Employee or Contractor?

From changes to unfair dismissal to migration law, added .25% on the superannuation contribution and then the 2.6% increase in minimum wages adding to the high costs of employing staff, the time has never looked more attractive to outsource and have contractors.

Why add expenses to your budget that can be accommodated within the contractor’s fee and only pay for the time you actually use?

Are you paying for ‘babysitting’ the phones in your absence? Are you paying for the non-performance periods of the day/week/year? When you contract out some of the work that doesn’t need to be contained within your business i.e. IT, bookkeeping, marketing and special admin projects then you start to see the shift in the way you run the business and your bottom line. As an employer, it is your duty to be aware of these changes in legislation and beware, there are more changes on the way. It’s becoming an absolute legal mindfield and in some cases, beyond the realm of the pay officer.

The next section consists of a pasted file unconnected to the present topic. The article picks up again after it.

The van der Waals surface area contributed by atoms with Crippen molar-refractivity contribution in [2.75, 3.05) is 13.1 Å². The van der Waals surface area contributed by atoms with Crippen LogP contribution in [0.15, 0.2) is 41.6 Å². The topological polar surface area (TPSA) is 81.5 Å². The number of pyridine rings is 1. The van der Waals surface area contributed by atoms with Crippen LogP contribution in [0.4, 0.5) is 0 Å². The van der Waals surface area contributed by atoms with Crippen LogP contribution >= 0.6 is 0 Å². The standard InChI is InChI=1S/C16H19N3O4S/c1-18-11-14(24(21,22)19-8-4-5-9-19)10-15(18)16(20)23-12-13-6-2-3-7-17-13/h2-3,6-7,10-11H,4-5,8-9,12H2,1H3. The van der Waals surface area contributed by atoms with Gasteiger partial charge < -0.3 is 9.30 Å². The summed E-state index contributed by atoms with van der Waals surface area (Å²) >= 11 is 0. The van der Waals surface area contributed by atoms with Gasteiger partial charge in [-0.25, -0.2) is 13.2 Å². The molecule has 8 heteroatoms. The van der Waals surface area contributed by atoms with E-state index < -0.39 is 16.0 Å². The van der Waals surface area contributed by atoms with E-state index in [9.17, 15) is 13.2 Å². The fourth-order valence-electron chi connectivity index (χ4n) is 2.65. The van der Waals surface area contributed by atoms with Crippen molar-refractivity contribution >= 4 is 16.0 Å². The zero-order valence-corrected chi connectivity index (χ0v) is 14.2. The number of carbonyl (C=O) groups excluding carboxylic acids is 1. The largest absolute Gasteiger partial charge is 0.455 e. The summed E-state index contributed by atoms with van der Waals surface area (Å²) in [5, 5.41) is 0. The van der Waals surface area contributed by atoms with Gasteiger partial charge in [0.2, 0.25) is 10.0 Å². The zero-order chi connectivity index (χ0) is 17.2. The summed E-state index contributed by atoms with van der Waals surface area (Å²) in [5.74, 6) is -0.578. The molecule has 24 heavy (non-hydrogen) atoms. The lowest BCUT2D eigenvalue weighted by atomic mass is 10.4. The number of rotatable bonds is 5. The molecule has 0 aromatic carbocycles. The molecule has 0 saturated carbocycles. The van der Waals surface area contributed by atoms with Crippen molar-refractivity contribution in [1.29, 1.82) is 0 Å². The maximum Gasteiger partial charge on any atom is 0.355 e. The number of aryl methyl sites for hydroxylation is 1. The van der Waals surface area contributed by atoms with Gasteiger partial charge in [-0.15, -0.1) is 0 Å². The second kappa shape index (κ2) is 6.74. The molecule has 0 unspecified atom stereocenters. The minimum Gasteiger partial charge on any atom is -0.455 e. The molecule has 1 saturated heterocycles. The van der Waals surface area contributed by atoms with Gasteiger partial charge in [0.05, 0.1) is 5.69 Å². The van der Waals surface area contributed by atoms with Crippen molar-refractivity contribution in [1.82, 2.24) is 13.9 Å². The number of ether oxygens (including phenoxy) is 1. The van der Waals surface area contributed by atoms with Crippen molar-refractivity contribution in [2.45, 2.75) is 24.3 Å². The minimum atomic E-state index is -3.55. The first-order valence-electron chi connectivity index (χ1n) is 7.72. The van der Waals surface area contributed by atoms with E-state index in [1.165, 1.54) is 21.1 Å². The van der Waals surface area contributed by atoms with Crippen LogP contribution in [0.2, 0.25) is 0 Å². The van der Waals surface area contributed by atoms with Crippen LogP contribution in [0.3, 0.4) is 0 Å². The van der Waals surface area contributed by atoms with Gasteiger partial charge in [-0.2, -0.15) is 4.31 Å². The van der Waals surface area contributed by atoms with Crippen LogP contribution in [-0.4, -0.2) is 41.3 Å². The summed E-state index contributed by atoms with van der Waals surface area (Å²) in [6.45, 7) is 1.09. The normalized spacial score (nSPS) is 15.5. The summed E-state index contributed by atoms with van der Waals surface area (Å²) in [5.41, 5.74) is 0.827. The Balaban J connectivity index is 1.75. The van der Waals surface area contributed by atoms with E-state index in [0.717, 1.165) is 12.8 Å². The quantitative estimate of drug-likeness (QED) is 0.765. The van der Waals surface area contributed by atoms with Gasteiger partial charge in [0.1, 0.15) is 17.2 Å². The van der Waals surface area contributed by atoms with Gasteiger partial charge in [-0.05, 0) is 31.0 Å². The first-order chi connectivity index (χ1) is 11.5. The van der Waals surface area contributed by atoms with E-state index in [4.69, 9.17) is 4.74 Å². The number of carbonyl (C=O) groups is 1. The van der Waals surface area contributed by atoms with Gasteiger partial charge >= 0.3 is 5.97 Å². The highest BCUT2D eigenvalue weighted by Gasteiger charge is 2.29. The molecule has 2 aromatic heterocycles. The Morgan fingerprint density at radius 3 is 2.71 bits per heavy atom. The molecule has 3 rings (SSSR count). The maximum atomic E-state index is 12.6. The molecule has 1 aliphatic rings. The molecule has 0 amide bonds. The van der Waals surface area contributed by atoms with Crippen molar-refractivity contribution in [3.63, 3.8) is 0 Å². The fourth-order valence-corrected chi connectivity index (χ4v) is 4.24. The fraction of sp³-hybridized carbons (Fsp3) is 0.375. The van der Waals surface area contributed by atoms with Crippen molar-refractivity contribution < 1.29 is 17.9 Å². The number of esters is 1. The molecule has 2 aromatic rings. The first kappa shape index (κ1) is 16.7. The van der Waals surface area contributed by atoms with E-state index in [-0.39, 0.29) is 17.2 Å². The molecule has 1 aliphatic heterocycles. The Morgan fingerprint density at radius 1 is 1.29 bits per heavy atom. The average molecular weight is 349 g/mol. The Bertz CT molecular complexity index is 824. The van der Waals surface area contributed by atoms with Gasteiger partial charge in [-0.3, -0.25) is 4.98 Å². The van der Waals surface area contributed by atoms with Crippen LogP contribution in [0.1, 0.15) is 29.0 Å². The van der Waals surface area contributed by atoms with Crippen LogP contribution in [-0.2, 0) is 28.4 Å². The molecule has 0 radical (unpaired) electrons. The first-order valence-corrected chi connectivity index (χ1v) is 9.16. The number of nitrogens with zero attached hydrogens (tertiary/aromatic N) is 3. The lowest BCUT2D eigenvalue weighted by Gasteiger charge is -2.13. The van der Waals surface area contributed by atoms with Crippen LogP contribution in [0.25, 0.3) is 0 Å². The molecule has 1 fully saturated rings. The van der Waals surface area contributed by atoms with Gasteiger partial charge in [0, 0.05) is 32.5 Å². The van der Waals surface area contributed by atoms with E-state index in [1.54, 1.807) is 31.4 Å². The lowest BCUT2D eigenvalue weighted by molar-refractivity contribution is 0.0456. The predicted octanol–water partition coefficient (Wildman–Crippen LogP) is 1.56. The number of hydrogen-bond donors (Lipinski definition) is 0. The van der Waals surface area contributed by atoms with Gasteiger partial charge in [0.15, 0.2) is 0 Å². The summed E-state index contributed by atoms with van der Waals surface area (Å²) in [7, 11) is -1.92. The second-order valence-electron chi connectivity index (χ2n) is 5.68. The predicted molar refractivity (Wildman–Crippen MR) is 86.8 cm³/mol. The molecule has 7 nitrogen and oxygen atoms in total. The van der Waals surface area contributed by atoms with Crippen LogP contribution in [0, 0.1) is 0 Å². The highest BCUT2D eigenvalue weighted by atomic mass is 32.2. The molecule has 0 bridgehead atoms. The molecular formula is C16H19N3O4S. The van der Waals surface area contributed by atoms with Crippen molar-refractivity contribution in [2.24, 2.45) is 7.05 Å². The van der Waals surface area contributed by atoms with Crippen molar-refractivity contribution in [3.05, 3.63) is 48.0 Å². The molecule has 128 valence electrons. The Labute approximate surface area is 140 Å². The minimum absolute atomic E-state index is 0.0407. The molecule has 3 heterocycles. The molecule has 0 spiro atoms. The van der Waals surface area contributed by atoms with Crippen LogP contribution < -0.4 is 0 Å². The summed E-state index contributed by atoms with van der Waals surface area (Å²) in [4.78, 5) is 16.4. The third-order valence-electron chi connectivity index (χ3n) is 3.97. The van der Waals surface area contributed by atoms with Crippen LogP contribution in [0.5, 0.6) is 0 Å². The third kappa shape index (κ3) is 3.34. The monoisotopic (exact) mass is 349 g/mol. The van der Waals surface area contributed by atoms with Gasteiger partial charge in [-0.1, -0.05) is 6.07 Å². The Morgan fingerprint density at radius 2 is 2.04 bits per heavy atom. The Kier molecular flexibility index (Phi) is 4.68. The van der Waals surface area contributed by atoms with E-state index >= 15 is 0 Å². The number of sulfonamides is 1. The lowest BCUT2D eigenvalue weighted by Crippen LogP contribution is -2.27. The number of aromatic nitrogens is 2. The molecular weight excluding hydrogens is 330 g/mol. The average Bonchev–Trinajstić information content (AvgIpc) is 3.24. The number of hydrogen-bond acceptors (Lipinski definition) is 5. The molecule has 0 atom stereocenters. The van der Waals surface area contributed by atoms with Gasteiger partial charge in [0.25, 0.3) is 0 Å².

When you outsource you can reduce and control operating costs therefore improve company focus. By doing this, you can also free up internal resources for other purposes  thus make capital funds available for growth. You save money, regain the focus and forget the headaches of employment obligations. You may need to be mindful that the contractor can only receive 80% of their income from one source so it’s not about converting existing staff to full time contractors. Find out your obligations that have changed this financial year. 

As an outsourcing specialist, my business runs on assisting businesses that recognise the benefits of keeping their focus on the skills they have and the savings created by outsourcing. Why not have a confidential chat with me to see what a difference it could make?